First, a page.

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Welcome to Impact Factor, your weekly dose of commentary on a new medical study. I'm Dr F. Perry Wilson from the Yale School of Medicine.
It's been a rough few months, folks — I'm not going to lie. Over the past 12 weeks, 11 of these Impact Factor episodes have been devoted to coronavirus stories.
Now, as the nation tries to grapple with a potentially rebounding epidemic as well as the health and welfare-based sequelae of four centuries of racism, my expectations for the future have been growing pretty bleak.
But then I read this study, appearing in Science Advances, and it gave me a bit of hope.
No, it doesn't address the health implications of systematic racism. It doesn't promise a new treatment for COVID-19. What it does is remind us that, fundamentally, humans are creatures who take care of each other.
This paper examines the mystery of prosocial behavior in humans. Prosocial behaviors are those that benefit someone else, even when it hurts ourselves. They are the behaviors that knit society together, that keep us from killing and beating each other, and that keep us wearing masks to protect others even when it is inconvenient to us.
Humans can be prosocial for a variety of reasons. The authors identify four major drivers:
You may give to someone else because that person gave to you in the past — direct reciprocity.
You may give to someone else because a third person had previously given to you — general reciprocity or "paying it forward."
You may give to someone else because a third person is watching and you're hoping to get something in the future — reputational giving.
Or you may give to someone else because you saw them give to a third person — that's rewarding reputation.
Undiscussed but present in the paper is a fifth condition: You may give to someone else for no reason at all. Or maybe just because it feels good. Sometimes this is referred to as "warm-glow" altruism.
Many studies have documented that these four conditions are associated with giving, but until now, no one has really tried to integrate all of them, which is what actually happens in real life.
For example, let's say there is someone who is really mean and selfish, never giving to anyone. But he then gives you a gift. Will you reward that behavior? Will the direct reciprocity trump his bad general reputation?
The experimental design is pretty clever. Internet users from Amazon Mechanical Turk were assigned "tokens" that they could give to other individuals (in reality, these other individuals were artificial, to allow the researchers to vary their behavior). They were told that the more tokens they had in the end, the more they would be paid in real dollars. So there was a strong incentive to hoard but also to make these other "people" happy so that they might give more to you.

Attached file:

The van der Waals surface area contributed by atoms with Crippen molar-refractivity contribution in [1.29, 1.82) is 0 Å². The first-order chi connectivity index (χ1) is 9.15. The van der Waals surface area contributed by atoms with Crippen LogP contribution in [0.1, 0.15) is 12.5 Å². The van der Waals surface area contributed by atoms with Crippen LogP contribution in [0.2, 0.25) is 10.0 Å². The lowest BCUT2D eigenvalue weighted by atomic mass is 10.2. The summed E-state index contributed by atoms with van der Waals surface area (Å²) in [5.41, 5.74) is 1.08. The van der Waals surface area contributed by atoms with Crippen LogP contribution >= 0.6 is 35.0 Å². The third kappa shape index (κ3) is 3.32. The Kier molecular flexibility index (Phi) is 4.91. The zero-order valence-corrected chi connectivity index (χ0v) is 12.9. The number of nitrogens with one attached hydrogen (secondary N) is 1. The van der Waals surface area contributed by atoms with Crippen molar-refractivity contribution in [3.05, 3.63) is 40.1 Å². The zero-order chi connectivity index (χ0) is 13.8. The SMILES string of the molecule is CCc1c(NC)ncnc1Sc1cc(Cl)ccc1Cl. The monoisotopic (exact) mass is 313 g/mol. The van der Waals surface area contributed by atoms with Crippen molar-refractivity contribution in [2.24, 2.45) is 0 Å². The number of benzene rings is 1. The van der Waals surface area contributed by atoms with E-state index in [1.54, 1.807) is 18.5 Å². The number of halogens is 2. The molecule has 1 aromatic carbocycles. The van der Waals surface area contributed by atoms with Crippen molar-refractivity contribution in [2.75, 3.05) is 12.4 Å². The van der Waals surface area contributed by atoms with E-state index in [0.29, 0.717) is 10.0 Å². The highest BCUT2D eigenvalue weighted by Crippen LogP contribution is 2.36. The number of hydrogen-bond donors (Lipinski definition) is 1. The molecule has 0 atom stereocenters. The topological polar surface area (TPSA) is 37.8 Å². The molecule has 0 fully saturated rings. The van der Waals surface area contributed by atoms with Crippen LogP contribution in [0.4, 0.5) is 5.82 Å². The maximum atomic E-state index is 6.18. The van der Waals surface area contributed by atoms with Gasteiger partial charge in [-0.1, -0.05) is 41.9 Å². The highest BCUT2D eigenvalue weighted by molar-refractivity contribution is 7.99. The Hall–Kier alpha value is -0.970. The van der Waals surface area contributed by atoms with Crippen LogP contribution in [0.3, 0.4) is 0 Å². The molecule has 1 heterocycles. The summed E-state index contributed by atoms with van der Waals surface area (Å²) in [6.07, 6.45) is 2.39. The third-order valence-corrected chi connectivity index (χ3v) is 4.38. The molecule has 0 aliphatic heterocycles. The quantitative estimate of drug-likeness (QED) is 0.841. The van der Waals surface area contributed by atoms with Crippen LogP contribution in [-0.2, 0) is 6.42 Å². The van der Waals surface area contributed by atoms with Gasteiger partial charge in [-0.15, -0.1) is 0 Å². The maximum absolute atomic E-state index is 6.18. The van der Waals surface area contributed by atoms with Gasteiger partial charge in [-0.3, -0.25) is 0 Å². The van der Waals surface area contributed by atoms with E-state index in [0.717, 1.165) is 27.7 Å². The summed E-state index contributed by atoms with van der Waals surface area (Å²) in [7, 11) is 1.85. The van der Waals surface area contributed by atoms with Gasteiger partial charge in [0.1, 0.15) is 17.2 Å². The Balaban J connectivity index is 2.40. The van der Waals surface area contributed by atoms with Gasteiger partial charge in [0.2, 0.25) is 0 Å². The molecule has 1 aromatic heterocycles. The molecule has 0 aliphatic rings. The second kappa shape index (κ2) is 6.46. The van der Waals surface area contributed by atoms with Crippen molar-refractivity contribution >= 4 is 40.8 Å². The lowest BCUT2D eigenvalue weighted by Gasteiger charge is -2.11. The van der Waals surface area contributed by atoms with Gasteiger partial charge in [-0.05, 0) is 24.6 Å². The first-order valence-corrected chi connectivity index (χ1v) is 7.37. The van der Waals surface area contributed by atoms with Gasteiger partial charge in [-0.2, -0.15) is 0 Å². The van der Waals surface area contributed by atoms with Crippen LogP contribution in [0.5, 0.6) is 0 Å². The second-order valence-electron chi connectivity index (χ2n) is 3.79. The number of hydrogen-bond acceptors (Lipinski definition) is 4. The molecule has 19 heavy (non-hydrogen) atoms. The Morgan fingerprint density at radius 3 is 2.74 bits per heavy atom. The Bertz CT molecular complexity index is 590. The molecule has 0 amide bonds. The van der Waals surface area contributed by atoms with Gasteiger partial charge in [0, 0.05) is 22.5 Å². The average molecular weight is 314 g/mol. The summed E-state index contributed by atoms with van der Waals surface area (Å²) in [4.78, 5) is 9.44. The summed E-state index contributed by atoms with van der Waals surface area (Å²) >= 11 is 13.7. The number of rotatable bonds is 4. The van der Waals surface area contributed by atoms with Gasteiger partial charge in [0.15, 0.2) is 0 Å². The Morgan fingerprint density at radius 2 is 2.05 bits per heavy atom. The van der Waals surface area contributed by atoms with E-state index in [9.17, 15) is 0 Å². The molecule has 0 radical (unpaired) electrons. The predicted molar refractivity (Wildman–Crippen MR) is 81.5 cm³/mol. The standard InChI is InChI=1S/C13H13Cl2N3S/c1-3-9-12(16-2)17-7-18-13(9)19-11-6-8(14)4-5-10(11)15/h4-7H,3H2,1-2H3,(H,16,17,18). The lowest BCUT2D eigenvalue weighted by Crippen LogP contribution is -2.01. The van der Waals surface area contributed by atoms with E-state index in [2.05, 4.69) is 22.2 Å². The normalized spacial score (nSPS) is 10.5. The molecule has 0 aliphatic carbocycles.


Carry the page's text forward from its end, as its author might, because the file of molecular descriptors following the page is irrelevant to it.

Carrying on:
Let's start with the baseline condition. The participants were given 10 tokens and asked to give to an anonymous stranger, from zero to all 10 of them.
In this situation, there would be no reciprocity. After you give away tokens, that's it. On average, individuals gave five tokens.
I just want to point out that that's nice. This is how we behave with no expectation of payback. This is just warm-glow altruism.
What if the person you give to will then have the opportunity to give back to you?
Well, in that case, people tended to give a bit more, but not much. About five and a half tokens.
And if you went second, well, the more they gave you, the more you gave back to them, though it was far from a 1:1 correlation.
To account for all of the other reasons to give tokens, a large number of variations of the central experiment were performed. In this example, you can see the researchers throwing in permutations of general reciprocity and reputational giving.
The interesting finding was that virtually all of the modes of altruism were robust to variation in the other modes. The only exception was in the example I gave you earlier: When you are giving to someone after they have given to you, it doesn't matter what they've done for other people.
You could look at these findings cynically, that all of this giving is really just to get something back in return. But I don't see it that way. First of all, we know that even with no expectation of return, individuals were willing to give to random strangers on the Internet.
Moreover, the fact that all of these modes of giving are operating largely independently tells us something about what it means to be human. We are highly social creatures, capable of integrating vast amounts of social information effortlessly before we engage in a behavior.
This study is missing one thing, though: Since the participants were, nominally, giving to strangers on the Internet, there was no "in-group" phenomenon. Imagine if the participants were told that the random strangers were Republicans or Democrats, or black or white. Would the results be the same? Does our drive to help each other translate across the boundaries we erect around ourselves?
I hope it does. A natural experiment to that effect is taking place all around us right now.
F. Perry Wilson, MD, MSCE, is an associate professor of medicine and director of Yale's Program of Applied Translational Research. His science communication work can be found in the Huffington Post, on NPR, and here on Medscape. He tweets @methodsmanmd and hosts a repository of his communication work at www.methodsman.com.
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Cite this: Altruism in the COVID Era: The Study That Gives Me Hope - Medscape - Jun 10, 2020.